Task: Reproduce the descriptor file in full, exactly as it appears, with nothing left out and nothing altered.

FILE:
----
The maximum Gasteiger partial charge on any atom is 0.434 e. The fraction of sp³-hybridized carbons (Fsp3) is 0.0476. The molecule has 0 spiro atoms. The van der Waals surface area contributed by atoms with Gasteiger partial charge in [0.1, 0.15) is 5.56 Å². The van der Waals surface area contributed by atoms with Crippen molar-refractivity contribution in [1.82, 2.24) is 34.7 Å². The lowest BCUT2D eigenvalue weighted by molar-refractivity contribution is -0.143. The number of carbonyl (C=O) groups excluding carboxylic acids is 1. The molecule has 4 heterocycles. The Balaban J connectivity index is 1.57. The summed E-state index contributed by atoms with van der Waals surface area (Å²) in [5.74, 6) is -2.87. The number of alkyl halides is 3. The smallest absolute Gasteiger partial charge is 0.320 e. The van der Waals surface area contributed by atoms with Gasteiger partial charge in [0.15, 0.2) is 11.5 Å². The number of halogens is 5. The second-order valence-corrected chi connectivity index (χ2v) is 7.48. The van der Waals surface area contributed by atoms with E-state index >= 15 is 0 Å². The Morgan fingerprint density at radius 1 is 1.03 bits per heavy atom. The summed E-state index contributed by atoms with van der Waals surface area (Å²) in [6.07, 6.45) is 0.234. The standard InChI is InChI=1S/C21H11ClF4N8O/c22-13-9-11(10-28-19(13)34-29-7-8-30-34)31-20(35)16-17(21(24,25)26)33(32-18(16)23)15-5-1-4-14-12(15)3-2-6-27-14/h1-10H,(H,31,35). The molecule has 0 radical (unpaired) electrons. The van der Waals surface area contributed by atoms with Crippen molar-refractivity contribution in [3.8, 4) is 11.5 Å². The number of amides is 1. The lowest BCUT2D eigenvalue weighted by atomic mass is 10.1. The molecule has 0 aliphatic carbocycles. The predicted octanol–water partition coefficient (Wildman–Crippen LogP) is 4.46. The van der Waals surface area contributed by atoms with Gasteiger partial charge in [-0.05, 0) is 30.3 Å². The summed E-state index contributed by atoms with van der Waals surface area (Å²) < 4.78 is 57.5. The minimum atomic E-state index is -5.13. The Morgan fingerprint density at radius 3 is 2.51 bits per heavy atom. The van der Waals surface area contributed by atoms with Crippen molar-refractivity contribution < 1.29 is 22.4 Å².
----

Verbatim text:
The maximum Gasteiger partial charge on any atom is 0.434 e. The fraction of sp³-hybridized carbons (Fsp3) is 0.0476. The molecule has 0 spiro atoms. The van der Waals surface area contributed by atoms with Gasteiger partial charge in [0.1, 0.15) is 5.56 Å². The van der Waals surface area contributed by atoms with Crippen molar-refractivity contribution in [1.82, 2.24) is 34.7 Å². The lowest BCUT2D eigenvalue weighted by molar-refractivity contribution is -0.143. The number of carbonyl (C=O) groups excluding carboxylic acids is 1. The molecule has 4 heterocycles. The Balaban J connectivity index is 1.57. The summed E-state index contributed by atoms with van der Waals surface area (Å²) in [5.74, 6) is -2.87. The number of alkyl halides is 3. The smallest absolute Gasteiger partial charge is 0.320 e. The van der Waals surface area contributed by atoms with Gasteiger partial charge in [0.15, 0.2) is 11.5 Å². The number of halogens is 5. The second-order valence-corrected chi connectivity index (χ2v) is 7.48. The van der Waals surface area contributed by atoms with E-state index >= 15 is 0 Å². The Morgan fingerprint density at radius 1 is 1.03 bits per heavy atom. The summed E-state index contributed by atoms with van der Waals surface area (Å²) in [6.07, 6.45) is 0.234. The standard InChI is InChI=1S/C21H11ClF4N8O/c22-13-9-11(10-28-19(13)34-29-7-8-30-34)31-20(35)16-17(21(24,25)26)33(32-18(16)23)15-5-1-4-14-12(15)3-2-6-27-14/h1-10H,(H,31,35). The molecule has 0 radical (unpaired) electrons. The van der Waals surface area contributed by atoms with Crippen molar-refractivity contribution in [3.8, 4) is 11.5 Å². The number of amides is 1. The lowest BCUT2D eigenvalue weighted by atomic mass is 10.1. The molecule has 0 aliphatic carbocycles. The predicted octanol–water partition coefficient (Wildman–Crippen LogP) is 4.46. The van der Waals surface area contributed by atoms with Gasteiger partial charge in [-0.05, 0) is 30.3 Å². The summed E-state index contributed by atoms with van der Waals surface area (Å²) < 4.78 is 57.5. The minimum atomic E-state index is -5.13. The Morgan fingerprint density at radius 3 is 2.51 bits per heavy atom. The van der Waals surface area contributed by atoms with Crippen molar-refractivity contribution < 1.29 is 22.4 Å².